What, the 500E AMG 6.0 AND 500SL AMG 6.0 weren’t enough? Okay then, how a 6.9, this time lumped under the long hood of a W116? Well, if I’m honest I’m disappointed, as this spot was originally supposed to be filled by a rare 1990 560SEC. It’s not that the 6.9 isn’t rare, it’s just that particular SEC was a claimed AMG widebody 6.0 with full documentation. The highlighted text brings you to the auction. You know when they put “seller reserves the right to end the auction early”? Well, apparently that’s true. In any event, though I’m fairly disappointed that car disappeared early, it does give us the chance to look at this lovely early European-spec 450SEL 6.9:
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If earlier’s 500E AMG 6.0 got your blood boiling but is disappointing because it’s out of reach, have no fear! The 500E, after all, shared many components with the R129 500SL – so it’s no surprise that AMG had its hand in the convertible as well. While 1992 would see the launch of the more official SL60 AMG, there was also a 1991 version. The 1991 was nearly identical but retained the 500SL moniker; underneath, that M119 6.0 was the same and was more than enough to motivate the SL to near supercar levels. However, what’s really spectacular for enthusiasts is that for the loss of two doors and the Porsche connection, you can put the top down and save a bit of money; this 6.0 equipped SL is on the market now for less than half the asking price of the 500E:
CLICK FOR DETAILS: 1991 Mercedes-Benz 500SL AMG 6.0 on eBay
Pulling together enough legendary names to nearly create it’s own “Justice League”, the Mercedes-Benz 500E saw the combination of two of the most storied names in German automobiles – Porsche and Daimler-Benz. The 500E was sure a serious car out of the box with 320 horsepower and torque to match; but for some, that wasn’t enough. For those enterprising individuals with deep pockets, their Stuttgart superhero saw the introduction of a third legendary name; AMG. AMG had been placing larger displacement engines in Benz models for years, and the 500E proved no different. It even became an official product since Daimler owned a major stake in AMG; the merger would see a new range of high performance out of the box Mercedes models like the SL60 and E60. With a 50 horsepower boost in horsepower and 75 more lb.ft of torque, the 6.0 brought the 500E to another level of performance, chopping nearly a second off its 0-60 times and giving close to Porsche 911 Turbo levels of straight line performance. But while the E60 and SL60 models are pretty rare, it was more common to do what this owner did – ship the car to AMG for a motor swap after purchase:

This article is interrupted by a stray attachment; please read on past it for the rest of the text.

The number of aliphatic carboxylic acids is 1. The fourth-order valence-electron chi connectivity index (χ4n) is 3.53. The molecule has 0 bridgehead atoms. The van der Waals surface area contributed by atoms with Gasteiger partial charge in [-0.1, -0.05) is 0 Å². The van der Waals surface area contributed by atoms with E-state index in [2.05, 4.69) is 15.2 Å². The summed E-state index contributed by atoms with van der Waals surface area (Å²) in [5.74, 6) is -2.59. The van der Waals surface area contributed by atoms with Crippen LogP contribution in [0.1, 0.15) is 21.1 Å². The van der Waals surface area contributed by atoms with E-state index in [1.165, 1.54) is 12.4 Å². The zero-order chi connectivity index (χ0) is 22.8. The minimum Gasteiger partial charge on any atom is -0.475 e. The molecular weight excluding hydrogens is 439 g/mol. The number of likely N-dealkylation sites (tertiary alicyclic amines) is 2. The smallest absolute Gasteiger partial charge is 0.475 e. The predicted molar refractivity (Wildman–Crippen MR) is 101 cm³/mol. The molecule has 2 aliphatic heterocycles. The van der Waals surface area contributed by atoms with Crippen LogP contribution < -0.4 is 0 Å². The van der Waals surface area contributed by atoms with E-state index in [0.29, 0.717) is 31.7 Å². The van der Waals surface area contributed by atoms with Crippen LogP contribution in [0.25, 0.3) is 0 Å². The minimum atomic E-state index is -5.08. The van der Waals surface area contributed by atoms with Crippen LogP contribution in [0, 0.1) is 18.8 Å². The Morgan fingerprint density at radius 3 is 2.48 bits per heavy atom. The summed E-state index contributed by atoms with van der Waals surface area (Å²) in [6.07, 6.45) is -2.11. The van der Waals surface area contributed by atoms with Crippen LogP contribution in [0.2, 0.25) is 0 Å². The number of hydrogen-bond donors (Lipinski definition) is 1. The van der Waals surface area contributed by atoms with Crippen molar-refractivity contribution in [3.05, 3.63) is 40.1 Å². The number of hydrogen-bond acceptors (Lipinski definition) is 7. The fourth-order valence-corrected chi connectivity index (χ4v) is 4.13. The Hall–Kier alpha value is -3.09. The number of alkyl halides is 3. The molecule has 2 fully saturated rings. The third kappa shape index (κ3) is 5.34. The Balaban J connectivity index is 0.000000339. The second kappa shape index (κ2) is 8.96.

CLICK FOR DETAILS: 1994 Mercedes-Benz 500E 6.0 AMG on Classic Driver
The Mercedes-Benz 500E is a car which needs no introduction to the fans of GCFSB. We feature the model on a regular basis; as one of the most popular super-sedans produced by Mercedes, we’re always glad to see a very mint condition, low mileage model and hopeful for a steal when we see less pristine examples. The possibility always exists that one will sneak in at a cut-rate – a model that has higher miles and a small list of needs, for example, that will allow for a more reasonable purchase price. But as we pine and search for values on the 500E/E500 market, ironically we seem to ignore the model which replaced it in spirit; the E55 AMG. Part of that comes down to both the real and perceived gap in quality between the W124 and the W210 chassis; however, what is undeniable is what that equates to in the real world. Find a not-perfect, higher mile 500E today and you’ll be looking at around $10,000 or more while a mint condition, low mile E55 AMG is available for around the same amount. Which is the better proposition?
CLICK FOR DETAILS: 1992 Mercedes-Benz 500E on eBay
I’ve been seeing some insane E63 Wagons around town, and every time it blows my mind that that’s the way that some young families get to soccer practice in the Bay Area. I even saw a matte titanium gray S-edition street-parked in Palo Alto. They’ve been called “überexclusive,” but that doesn’t seem to apply in the land of tech. Over 500 twin-turbocharged horses in a station wagon sounds like a tuner magazine article, but it’s real, warrantied, production car life these days. While the transition to all-wheel drive may have snuffed the burnouts, I’d be dishonoring my nature to think that 0-60 in under 4 seconds in a wagon is anything less than true badassery.